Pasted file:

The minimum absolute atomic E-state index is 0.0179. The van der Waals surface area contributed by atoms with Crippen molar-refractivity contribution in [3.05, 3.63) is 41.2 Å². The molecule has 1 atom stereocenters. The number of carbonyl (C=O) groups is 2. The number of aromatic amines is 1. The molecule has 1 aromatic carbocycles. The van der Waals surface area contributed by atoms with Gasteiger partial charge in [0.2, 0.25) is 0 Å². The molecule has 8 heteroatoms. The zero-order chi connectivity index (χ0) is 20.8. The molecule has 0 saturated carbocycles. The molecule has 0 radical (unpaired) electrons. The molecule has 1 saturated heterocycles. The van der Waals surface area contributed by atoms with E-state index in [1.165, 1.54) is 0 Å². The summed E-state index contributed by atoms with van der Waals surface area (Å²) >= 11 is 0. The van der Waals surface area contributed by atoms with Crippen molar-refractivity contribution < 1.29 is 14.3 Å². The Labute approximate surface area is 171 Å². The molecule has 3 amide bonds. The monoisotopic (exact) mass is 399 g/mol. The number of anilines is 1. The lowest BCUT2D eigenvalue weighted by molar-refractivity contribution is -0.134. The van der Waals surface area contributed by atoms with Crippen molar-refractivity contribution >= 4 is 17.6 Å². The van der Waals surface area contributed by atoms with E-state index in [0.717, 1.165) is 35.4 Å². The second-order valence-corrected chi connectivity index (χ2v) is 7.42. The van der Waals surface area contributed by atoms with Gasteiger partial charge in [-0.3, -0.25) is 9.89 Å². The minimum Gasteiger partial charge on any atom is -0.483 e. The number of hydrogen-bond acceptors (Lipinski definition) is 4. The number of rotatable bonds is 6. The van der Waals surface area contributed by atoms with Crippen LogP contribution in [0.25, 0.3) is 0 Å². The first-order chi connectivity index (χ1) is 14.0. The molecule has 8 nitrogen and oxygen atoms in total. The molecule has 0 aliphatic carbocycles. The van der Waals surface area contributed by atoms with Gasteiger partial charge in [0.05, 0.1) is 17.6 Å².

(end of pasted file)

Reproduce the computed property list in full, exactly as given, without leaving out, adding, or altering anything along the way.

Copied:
The minimum absolute atomic E-state index is 0.0179. The van der Waals surface area contributed by atoms with Crippen molar-refractivity contribution in [3.05, 3.63) is 41.2 Å². The molecule has 1 atom stereocenters. The number of carbonyl (C=O) groups is 2. The number of aromatic amines is 1. The molecule has 1 aromatic carbocycles. The van der Waals surface area contributed by atoms with Gasteiger partial charge in [0.2, 0.25) is 0 Å². The molecule has 8 heteroatoms. The zero-order chi connectivity index (χ0) is 20.8. The molecule has 0 saturated carbocycles. The molecule has 0 radical (unpaired) electrons. The molecule has 1 saturated heterocycles. The van der Waals surface area contributed by atoms with E-state index in [1.165, 1.54) is 0 Å². The summed E-state index contributed by atoms with van der Waals surface area (Å²) >= 11 is 0. The van der Waals surface area contributed by atoms with Crippen molar-refractivity contribution < 1.29 is 14.3 Å². The Labute approximate surface area is 171 Å². The molecule has 3 amide bonds. The monoisotopic (exact) mass is 399 g/mol. The number of anilines is 1. The lowest BCUT2D eigenvalue weighted by molar-refractivity contribution is -0.134. The van der Waals surface area contributed by atoms with Crippen molar-refractivity contribution >= 4 is 17.6 Å². The van der Waals surface area contributed by atoms with E-state index in [0.717, 1.165) is 35.4 Å². The second-order valence-corrected chi connectivity index (χ2v) is 7.42. The van der Waals surface area contributed by atoms with Gasteiger partial charge in [-0.3, -0.25) is 9.89 Å². The minimum Gasteiger partial charge on any atom is -0.483 e. The number of hydrogen-bond acceptors (Lipinski definition) is 4. The number of rotatable bonds is 6. The van der Waals surface area contributed by atoms with Crippen LogP contribution in [0.25, 0.3) is 0 Å². The first-order chi connectivity index (χ1) is 14.0. The molecule has 8 nitrogen and oxygen atoms in total. The molecule has 0 aliphatic carbocycles. The van der Waals surface area contributed by atoms with Gasteiger partial charge in [0.05, 0.1) is 17.6 Å².